Although there had been a Dutch "pirate", Radio Veronica, operating since 1960, this was the first of the UK "pirates" and they were to change completely the style and sound of British radio. Edward Pawley notes that:
'About 6dB of compression was used on long and medium wave transmitters from February 1961... in March 1964 the "pirate" stations started to operate...giving stronger signals in some coastal areas than the BBC stations. The degree of volume compression applied to MF transmissions of Home and Light programmes was increased to 12dB in February 1965 to improve their effective competitiveness.' *The word "pirate" implies illegality; in fact the ships were not breaking any laws as they were operating in international waters but they soon would be when new laws had been passed.
Radio Caroline was soon joined by other ships and the EBU Review in its 'International News' section started printing reports 'On the high seas'. In February 1965 there was this item: **
On the high seas
The two "pirate" stations set up on the artificial island anchored off Noordwijk (Netherlands) closed down permanently on 17 December 1964. They had been known as "TV Noordzee," a television station working in Channel 11, and "Radio Noordzee," a sound-broadcasting station working on 1400 kHz. As soon as an Act of the Netherlands Parliament declaring such activities illegal was given the Royal Assent, the Government in effect took direct action against the exploiting organisation, and the island was occupied by the police. Thus these two pirate stations enjoyed a relatively short life, the sound-broadcasting station having opened at the end of July 1964 and the television station in mid-August 1964.
Regarding the stations in the vicinity of the British Isles, "Radio City", which has very often changed frequency since it began operations in May 1964, has been working on 1034 kHz since mid-December 1964. It has had a second transmitter working on 1625 kHz (just outside the medium-wave broadcasting band) since mid-January 1965. The station "Radio Invicta", set up in a tower in the Thames Estuary, has announced itself as "Radio King" since the beginning of February 1965, which may perhaps indicate a change of ownership.
However, the most important information to be imparted in this matter is not technical, but juridical. On 21 January 1965, the Council of Europe adopted a convention in favour of prohibiting pirate broadcasting stations. The convention has already been signed by the Belgian, Danish, French, Greek, Luxembourg, Swedish and United Kingdom delegations. The signatory governments undertake not to permit, in their respective countries, collaboration with broadcasting stations installed in ships on the high seas. Collaboration in this context is defined as including the supply of equipment, provisions or means of transport and the supply of the programmes and services concerning publicity for the stations in question.
The situation regarding pirate stations in operation on 1 February 1965 is set out in the Table. We also reproduce a sketch-map of the seas of Western Europe, showing the locations of the pirate stations.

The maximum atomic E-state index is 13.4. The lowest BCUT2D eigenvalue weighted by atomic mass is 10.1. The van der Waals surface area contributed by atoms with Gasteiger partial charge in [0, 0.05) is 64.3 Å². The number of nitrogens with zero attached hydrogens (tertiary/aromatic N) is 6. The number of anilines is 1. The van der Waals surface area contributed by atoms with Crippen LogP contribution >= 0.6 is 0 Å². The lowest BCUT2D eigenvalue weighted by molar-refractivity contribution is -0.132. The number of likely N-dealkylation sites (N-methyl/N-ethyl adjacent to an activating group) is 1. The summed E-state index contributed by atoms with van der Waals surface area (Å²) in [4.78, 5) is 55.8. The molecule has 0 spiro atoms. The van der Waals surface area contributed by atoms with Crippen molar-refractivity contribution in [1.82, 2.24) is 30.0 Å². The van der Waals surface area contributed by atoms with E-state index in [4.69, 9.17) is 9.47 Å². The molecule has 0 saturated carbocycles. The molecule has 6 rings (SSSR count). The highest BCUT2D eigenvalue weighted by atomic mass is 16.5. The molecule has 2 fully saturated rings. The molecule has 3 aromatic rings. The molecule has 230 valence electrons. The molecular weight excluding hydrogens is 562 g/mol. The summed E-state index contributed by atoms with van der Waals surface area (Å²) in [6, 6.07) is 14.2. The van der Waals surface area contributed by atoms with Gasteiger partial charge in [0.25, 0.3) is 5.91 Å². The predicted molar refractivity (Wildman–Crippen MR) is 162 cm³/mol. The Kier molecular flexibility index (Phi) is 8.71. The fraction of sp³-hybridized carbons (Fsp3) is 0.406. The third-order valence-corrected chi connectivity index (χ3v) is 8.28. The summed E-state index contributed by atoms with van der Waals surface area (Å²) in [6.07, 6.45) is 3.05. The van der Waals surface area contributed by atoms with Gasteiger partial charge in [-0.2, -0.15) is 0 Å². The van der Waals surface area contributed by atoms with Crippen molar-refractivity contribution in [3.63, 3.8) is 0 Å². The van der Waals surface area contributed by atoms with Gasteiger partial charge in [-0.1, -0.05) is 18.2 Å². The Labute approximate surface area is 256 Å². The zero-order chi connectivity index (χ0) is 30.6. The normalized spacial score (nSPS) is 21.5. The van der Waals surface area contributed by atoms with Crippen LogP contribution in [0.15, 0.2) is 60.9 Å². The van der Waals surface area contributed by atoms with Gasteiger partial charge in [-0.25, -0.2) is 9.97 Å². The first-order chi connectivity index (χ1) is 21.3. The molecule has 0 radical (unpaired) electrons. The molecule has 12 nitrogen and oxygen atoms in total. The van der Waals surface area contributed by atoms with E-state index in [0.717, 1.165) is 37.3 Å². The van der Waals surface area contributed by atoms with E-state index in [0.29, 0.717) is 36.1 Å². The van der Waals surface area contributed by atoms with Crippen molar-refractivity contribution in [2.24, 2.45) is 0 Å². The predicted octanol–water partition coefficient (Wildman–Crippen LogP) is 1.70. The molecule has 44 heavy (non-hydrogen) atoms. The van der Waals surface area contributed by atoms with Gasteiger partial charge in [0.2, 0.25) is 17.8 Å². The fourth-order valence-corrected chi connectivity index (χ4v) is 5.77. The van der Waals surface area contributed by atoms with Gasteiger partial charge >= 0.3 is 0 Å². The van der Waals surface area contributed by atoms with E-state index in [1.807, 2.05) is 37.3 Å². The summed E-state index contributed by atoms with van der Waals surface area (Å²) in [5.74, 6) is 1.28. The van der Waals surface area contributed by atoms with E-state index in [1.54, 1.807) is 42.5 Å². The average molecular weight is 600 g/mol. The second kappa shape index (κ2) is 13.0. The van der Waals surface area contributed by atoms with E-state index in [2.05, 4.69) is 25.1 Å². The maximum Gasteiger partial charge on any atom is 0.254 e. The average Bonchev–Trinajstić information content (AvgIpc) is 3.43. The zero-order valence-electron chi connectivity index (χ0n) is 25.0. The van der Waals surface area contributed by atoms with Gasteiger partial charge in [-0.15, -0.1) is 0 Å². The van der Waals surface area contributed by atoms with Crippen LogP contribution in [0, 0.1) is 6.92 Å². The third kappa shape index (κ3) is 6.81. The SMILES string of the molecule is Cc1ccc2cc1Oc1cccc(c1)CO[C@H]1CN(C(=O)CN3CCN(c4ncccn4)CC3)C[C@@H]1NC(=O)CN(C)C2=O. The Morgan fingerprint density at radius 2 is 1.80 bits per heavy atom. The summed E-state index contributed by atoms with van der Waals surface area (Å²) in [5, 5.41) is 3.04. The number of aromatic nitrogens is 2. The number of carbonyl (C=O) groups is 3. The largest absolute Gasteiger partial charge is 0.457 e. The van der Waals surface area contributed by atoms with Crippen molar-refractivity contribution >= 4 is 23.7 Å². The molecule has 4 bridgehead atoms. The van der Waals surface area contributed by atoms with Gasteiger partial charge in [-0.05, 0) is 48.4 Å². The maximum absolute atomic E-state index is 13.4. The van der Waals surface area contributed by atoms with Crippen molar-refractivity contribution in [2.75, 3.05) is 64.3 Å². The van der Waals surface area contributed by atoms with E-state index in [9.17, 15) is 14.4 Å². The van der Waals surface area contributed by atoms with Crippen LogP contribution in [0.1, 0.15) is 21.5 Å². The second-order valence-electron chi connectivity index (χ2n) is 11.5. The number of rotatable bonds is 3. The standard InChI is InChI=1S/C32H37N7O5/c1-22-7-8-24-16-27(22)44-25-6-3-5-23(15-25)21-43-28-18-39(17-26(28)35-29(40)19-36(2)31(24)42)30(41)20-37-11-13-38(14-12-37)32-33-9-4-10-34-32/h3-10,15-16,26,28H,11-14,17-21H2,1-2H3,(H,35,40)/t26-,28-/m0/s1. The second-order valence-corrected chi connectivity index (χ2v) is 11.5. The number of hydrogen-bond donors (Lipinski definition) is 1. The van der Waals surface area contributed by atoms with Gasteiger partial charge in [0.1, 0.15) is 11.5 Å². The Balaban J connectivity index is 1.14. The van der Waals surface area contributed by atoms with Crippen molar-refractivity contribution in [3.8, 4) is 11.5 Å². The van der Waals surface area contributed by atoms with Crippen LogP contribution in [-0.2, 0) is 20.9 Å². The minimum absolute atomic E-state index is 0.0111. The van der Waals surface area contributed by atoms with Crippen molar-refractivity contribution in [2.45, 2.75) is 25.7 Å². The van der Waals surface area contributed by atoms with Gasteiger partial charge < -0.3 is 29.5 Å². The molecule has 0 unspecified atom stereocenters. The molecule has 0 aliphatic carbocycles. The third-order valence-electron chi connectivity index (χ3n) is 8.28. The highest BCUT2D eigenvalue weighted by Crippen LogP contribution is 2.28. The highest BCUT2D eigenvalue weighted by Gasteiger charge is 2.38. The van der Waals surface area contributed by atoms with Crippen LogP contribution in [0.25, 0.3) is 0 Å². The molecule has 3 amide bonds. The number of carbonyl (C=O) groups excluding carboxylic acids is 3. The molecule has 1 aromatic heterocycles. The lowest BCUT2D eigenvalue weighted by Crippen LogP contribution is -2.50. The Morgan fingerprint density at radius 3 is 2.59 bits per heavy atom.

Broadcasting stations on the high seas
Situation on 1 February 1965
Station Band Frequency Wavelength Date of opening Approximate position Radio City MW 1034 kHz
In an abandoned fort in the Thames Estuary Radio London MW 1129.5 kHz 266m December 1964 Off Felixstowe, Suffolk
Radio King MW 1259 kHz 239m August 1964 In a tower in the Thames Estuary, at Red Sands near the Isle of Foulness Radio Caroline South MW 1495 kHz 200m March 1964 Off Harwich, Suffolk
Radio Caroline North MW 1520 kHz 197.5m May 1964 Off Ramsey, north-east of the Isle of Man Radio Veronica MW 1562 kHz 192m April 1960 Off The Hague, Netherlands Radio Syd VHF 88.3 MHz - September 1961 In the Sund between Denmark and Sweden
1. Radio Veronica
2. Radio City
3. Radio King
4. Radio Caroline South
5. Radio London
6. Radio Caroline North
7. Radio Syd
The wavelength column was not part of the original table - I have added it because the stations always quoted their nominal wavelength in their station idents. Interestingly "Radio Caroline on 199" wasn't quite true but it sounded better than "Radio Caroline on 200"!
(It is worth noting that Radio Luxembourg and the pre-war IBC stations such as Radio Normandy were not illegal nor were they "pirates" although some writers refer to them as such.)
At 0001 on 15 August 1967 the Marine Offences Bill became an Act of Parliament and the majority of the offshore radio stations closed down immediately.
Some six weeks later at 0700 on 30 September 1967 ex-Radio Caroline, ex-Radio London (Big L) and ex-Light Programme (Midday Spin) disc jockey Tony Blackburn played 'Flowers in the Rain' by The Move and the rest is history.
Edward Pawley notes that: 'The introduction of Radio 1 caused the greatest change in continuity operation. The disc jockeys were skilled operators, able to perform better by themselves than when they had somebody to assist them. This led to the majority of programmes for Radio 1 being originated in the continuity suite, with very little rehearsal.....The London control room has thus become a centre of activity for producers, performers and operators rather than a sanctum for engineers, and contact between all those concerned in a
As Mike Chessher mentions in his 1967 tour of BH, not everybody in BH control room thought this was a good thing!
* Edward Pawley: BBC Engineering 1922-1972, p.436.
BBC Publications 1972
** EBU Review: Issue Number 89-A, February 1965 pages 38 & 39
*** Edward Pawley: BBC Engineering 1922-1972, p.432.
BBC Publications 1972